Jenny proposed a summer outing Saturday visit to the Hauser and Wirth centre in Bruton where there is a exhibition of works by Alexander Calder, on Saturday, August 18. The visit will include a tour of the gallery at 10.30am. Jenny invited ideas for lunch and will check whether a picnic may be permitted.
Sam informed members of a choir concert to be held by the Wells Good Afternoon Choir on Saturday, July 7, at 7.30pm at St Cuthbert’s Church. This is a fundraising event in aid of the charity Hope Tomorrow which provides a chemotherapy bus, enabling 20 patients a day to receive their chemotherapy close to home rather than travelling many miles to hospital.
Den, chair of the Labour Party in Wells, spoke about their involvement in raising funds for the food bank in Wells, and in working to improve welfare for older people and trauma awareness in refugees in Bristol.
Jane spoke about the upcoming Wells Theatre Festival whose patron is Dame Judy Dench. She suggested two performances for us to attend as a group, Chopping Chillies at the Almshouses on July 14 or The Great Train Robbery at Cedars Hall on July 12.
The meeting closed with a SWISH swap event and refreshments.
WELLS CIVIC SOCIETY
THE lecture room of Wells museum was ram-packed for Wells Civic Society’s May meeting, when Colin Price talked about the railways in Wells, particularly the days when this tiny city had no lfewer than three stations, and a smaller population than now.
Having thanked Clare Blackmore and Julia Wood for their help in compiling his archive material, Colin gave his audience a fascinating whistle-stop tour of how this concentration of steam came about in the mid- to late-1850s, and how Priory Road came to have a station, soon followed by Wells station which was only about 100 yards away, these being followed by the famous strawberry line with its Tucker Street station in 1870; an astonishing explosion of development within a 20-year period.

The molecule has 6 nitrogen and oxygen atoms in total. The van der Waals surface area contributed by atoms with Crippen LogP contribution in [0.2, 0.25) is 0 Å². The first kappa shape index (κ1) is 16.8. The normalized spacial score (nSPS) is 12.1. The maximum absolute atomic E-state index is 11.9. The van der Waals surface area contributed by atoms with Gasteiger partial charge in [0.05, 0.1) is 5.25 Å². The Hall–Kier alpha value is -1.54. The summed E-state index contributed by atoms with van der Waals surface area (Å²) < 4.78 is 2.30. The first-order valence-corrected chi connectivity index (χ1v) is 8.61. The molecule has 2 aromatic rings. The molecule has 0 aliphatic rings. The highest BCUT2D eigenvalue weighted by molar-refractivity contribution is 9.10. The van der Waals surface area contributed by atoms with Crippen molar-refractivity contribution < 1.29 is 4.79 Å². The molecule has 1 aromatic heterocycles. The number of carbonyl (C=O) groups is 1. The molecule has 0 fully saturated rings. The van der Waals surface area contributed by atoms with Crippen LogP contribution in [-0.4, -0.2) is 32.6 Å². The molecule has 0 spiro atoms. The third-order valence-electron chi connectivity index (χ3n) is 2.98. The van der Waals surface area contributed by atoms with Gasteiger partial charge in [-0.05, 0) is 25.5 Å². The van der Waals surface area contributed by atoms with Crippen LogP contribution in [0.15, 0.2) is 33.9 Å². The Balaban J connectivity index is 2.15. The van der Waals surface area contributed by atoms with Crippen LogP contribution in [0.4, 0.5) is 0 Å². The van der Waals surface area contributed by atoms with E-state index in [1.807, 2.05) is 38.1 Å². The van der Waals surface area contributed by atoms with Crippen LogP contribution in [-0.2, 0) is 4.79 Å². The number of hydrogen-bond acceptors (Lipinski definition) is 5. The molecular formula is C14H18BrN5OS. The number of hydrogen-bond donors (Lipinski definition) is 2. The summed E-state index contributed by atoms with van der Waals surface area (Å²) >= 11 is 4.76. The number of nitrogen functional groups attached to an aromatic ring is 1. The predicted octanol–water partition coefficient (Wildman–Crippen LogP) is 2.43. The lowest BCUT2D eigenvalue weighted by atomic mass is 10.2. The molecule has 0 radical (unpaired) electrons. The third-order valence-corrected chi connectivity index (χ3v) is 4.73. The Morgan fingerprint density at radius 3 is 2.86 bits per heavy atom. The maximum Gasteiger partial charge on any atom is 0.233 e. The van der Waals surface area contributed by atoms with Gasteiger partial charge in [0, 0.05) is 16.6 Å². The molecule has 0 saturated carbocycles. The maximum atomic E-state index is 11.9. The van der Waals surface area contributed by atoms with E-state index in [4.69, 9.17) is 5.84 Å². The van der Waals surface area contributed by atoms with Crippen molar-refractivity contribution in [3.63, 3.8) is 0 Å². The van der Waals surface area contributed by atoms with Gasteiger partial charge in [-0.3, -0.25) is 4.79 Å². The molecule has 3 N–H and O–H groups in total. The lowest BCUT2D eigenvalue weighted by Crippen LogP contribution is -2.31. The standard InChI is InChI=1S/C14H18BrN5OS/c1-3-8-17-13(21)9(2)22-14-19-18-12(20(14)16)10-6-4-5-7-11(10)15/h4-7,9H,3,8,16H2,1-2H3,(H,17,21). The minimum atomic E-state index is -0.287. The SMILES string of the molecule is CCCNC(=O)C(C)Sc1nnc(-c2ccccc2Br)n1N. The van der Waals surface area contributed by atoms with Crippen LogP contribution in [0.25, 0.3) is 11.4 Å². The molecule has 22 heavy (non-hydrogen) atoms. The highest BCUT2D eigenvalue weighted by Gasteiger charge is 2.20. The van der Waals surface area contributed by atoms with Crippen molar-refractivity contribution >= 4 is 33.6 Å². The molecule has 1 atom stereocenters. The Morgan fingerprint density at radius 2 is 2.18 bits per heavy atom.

Rapid development certainly, but perhaps joined-up thinking was not too much in evidence, since one thing the three lines, the Somerset Central, the East Somerset and the Cheddar Valley, did not do was connect with each other. Priory Road was the Somerset Central terminus of a short branch line from Glastonbury, Wells station was the terminus from Witham on the East Somerset, and Cheddar came in from Yatton and did, indeed, transport vast amount of strawberries.
In fact, the use of railways was originally conceived as a vehicle for the moving of goods, not people. Besides strawberries, locally hewn stone was transported, and the railways had a real influence on the local economy and employment.
Even Buffalo Bill’s circus was brought by train to Wells in 1905, as was Bertram Mills’ in the early 50s.
But, of course, it all came to an end with Dr Beeching issuing his Special Notices and there has been no rail activity in Wells since 1963, and there is now not a great deal of physical evidence of their existence. Colin wonders if some of the railway buildings might not have been worthy of greater preservation.
There was, however, a City of Wells locomotive, number 34092, which has been restored and preserved in running order, although it now lives in East Lancashire, while a Tucker Street station sign, pointing the way to it, recently fetched £2,400.
But, with his collection of black and white photos of that earlier age, one notable one being of many young Wells men boarding a train to sign up in 1914, Colin had shown us not just those iconic little railways but another picture of Wells, its rural aspect and lack of development. He has a tremendous facility for mentally superimposing onto those old photos the current landmarks, and could tell us where notable modern buildings now stood; the leisure centre was just one of many instances.
The next meeting of the civic society marks a slight change of plan. Cedars Hall was to have been the venue, but as many members have been to it, the nearby pavilion, by the same architect, is where the society will meet for a look at this new building, and for prosecco and strawberries to mark the end of the society year.
This will be at 7.30pm on Wednesday, June 13. Further details about this event or the society in general can be obtained from www.wellscivicsociety.org.uk or email@example.com or Chris Winter on 01749 673610.
• Picture: Helen McCann and guide dog Alfie with members of the Wells Macular Support Group